This is an alternate interface to the underlying tools that
effect_plot() as well as
interactions::cat_plot() from the interactions package.
make_predictions() creates the data to be plotted and adds information
to the original data to make it more amenable for plotting with the
make_predictions(model, ...) # S3 method for default make_predictions( model, pred, pred.values = NULL, at = NULL, data = NULL, center = TRUE, interval = TRUE, int.type = c("confidence", "prediction"), int.width = 0.95, outcome.scale = "response", robust = FALSE, cluster = NULL, vcov = NULL, set.offset = NULL, new_data = NULL, return.orig.data = FALSE, partial.residuals = FALSE, ... )
The model (e.g.,
The name of the focal predictor as a string. This is the variable for which, if you are plotting, you'd likely have along the x-axis (with the dependent variable as the y-axis).
The values of
If you want to manually set the values of other variables in the model, do so by providing a named list where the names are the variables and the list values are vectors of the values. This can be useful especially when you are exploring interactions or other conditional predictions.
Optional, default is NULL. You may provide the data used to
fit the model. This can be a better way to get mean values for centering
and can be crucial for models with variable transformations in the formula
Set numeric covariates to their mean? Default is TRUE. You
may also just provide a vector of names (as strings) of covariates to
center. Note that for
Type of interval to plot. Options are "confidence" or "prediction". Default is confidence interval.
How large should the interval be, relative to the standard error? The default, .95, corresponds to roughly 1.96 standard errors and a .05 alpha level for values outside the range. In other words, for a confidence interval, .95 is analogous to a 95% confidence interval.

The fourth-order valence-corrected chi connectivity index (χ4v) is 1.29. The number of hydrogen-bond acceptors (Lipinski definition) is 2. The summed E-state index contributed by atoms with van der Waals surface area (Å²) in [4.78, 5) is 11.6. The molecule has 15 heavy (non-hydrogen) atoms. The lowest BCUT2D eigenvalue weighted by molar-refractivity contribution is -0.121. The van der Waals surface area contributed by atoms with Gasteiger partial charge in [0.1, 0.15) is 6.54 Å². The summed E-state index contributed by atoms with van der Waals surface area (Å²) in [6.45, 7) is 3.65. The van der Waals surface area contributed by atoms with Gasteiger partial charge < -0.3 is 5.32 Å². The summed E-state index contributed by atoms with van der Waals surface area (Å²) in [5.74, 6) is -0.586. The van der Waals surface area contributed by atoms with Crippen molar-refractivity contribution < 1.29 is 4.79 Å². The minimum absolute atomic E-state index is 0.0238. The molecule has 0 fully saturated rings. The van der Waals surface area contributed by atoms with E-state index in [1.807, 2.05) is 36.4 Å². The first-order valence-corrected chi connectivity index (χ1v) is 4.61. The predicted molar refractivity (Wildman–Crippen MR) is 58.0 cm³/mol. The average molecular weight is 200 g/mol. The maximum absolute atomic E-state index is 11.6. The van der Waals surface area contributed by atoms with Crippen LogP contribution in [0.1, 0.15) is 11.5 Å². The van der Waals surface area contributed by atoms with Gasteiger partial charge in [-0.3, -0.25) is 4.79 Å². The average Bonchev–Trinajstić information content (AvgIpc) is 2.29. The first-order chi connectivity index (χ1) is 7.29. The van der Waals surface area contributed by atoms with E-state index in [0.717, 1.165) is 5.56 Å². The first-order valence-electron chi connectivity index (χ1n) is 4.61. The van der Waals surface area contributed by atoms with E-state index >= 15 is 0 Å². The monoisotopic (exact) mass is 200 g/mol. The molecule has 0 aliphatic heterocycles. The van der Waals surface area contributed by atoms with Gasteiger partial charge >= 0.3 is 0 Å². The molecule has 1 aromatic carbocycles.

For nonlinear models (i.e., GLMs), should the outcome
variable be plotted on the link scale (e.g., log odds for logit models) or
the original scale (e.g., predicted probabilities for logit models)? The
Should robust standard errors be used to find confidence
intervals for supported models? Default is FALSE, but you should specify
the type of sandwich standard errors if you'd like to use them (i.e.,
For clustered standard errors, provide the column name of the cluster variable in the input data frame (as a string). Alternately, provide a vector of clusters.
Optional. You may supply the variance-covariance matrix of the coefficients yourself. This is useful if you are using some method for robust standard error calculation not supported by the sandwich package.
For models with an offset (e.g., Poisson models), sets an offset for the predicted values. All predicted values will have the same offset. By default, this is set to 1, which makes the predicted values a proportion. See details for more about offset support.
If you would prefer to generate your own hypothetical
(or not hypothetical) data rather than have the function make a call to
Instead of returning a just the predicted data frame, should the original data be returned as well? If so, then a list will be return with both the predicted data (as the first element) and the original data (as the second element). Default is FALSE.